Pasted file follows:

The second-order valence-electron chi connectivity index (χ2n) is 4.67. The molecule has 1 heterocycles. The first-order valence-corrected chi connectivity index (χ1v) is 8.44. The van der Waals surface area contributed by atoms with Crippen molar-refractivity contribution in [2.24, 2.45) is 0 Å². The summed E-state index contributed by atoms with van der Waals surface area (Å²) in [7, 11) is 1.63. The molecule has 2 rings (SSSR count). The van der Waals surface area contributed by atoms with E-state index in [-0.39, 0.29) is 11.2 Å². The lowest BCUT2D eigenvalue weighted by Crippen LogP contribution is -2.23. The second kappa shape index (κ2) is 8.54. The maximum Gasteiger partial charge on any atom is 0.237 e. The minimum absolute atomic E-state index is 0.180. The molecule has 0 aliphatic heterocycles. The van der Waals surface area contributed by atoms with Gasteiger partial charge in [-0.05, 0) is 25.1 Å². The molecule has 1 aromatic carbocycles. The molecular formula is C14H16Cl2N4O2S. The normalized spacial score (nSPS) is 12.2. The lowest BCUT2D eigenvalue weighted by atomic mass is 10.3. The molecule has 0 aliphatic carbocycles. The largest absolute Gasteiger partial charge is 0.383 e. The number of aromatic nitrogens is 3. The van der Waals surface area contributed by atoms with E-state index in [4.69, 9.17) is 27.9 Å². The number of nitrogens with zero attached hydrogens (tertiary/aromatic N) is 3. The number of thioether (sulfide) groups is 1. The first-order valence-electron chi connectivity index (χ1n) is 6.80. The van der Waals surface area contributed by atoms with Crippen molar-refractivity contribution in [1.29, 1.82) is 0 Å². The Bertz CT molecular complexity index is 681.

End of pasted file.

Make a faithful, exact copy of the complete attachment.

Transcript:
The second-order valence-electron chi connectivity index (χ2n) is 4.67. The molecule has 1 heterocycles. The first-order valence-corrected chi connectivity index (χ1v) is 8.44. The van der Waals surface area contributed by atoms with Crippen molar-refractivity contribution in [2.24, 2.45) is 0 Å². The summed E-state index contributed by atoms with van der Waals surface area (Å²) in [7, 11) is 1.63. The molecule has 2 rings (SSSR count). The van der Waals surface area contributed by atoms with E-state index in [-0.39, 0.29) is 11.2 Å². The lowest BCUT2D eigenvalue weighted by Crippen LogP contribution is -2.23. The second kappa shape index (κ2) is 8.54. The maximum Gasteiger partial charge on any atom is 0.237 e. The minimum absolute atomic E-state index is 0.180. The molecule has 0 aliphatic heterocycles. The van der Waals surface area contributed by atoms with Gasteiger partial charge in [-0.05, 0) is 25.1 Å². The molecule has 1 aromatic carbocycles. The molecular formula is C14H16Cl2N4O2S. The normalized spacial score (nSPS) is 12.2. The lowest BCUT2D eigenvalue weighted by atomic mass is 10.3. The molecule has 0 aliphatic carbocycles. The largest absolute Gasteiger partial charge is 0.383 e. The number of aromatic nitrogens is 3. The van der Waals surface area contributed by atoms with E-state index in [4.69, 9.17) is 27.9 Å². The number of nitrogens with zero attached hydrogens (tertiary/aromatic N) is 3. The number of thioether (sulfide) groups is 1. The first-order valence-electron chi connectivity index (χ1n) is 6.80. The van der Waals surface area contributed by atoms with Crippen molar-refractivity contribution in [1.29, 1.82) is 0 Å². The Bertz CT molecular complexity index is 681.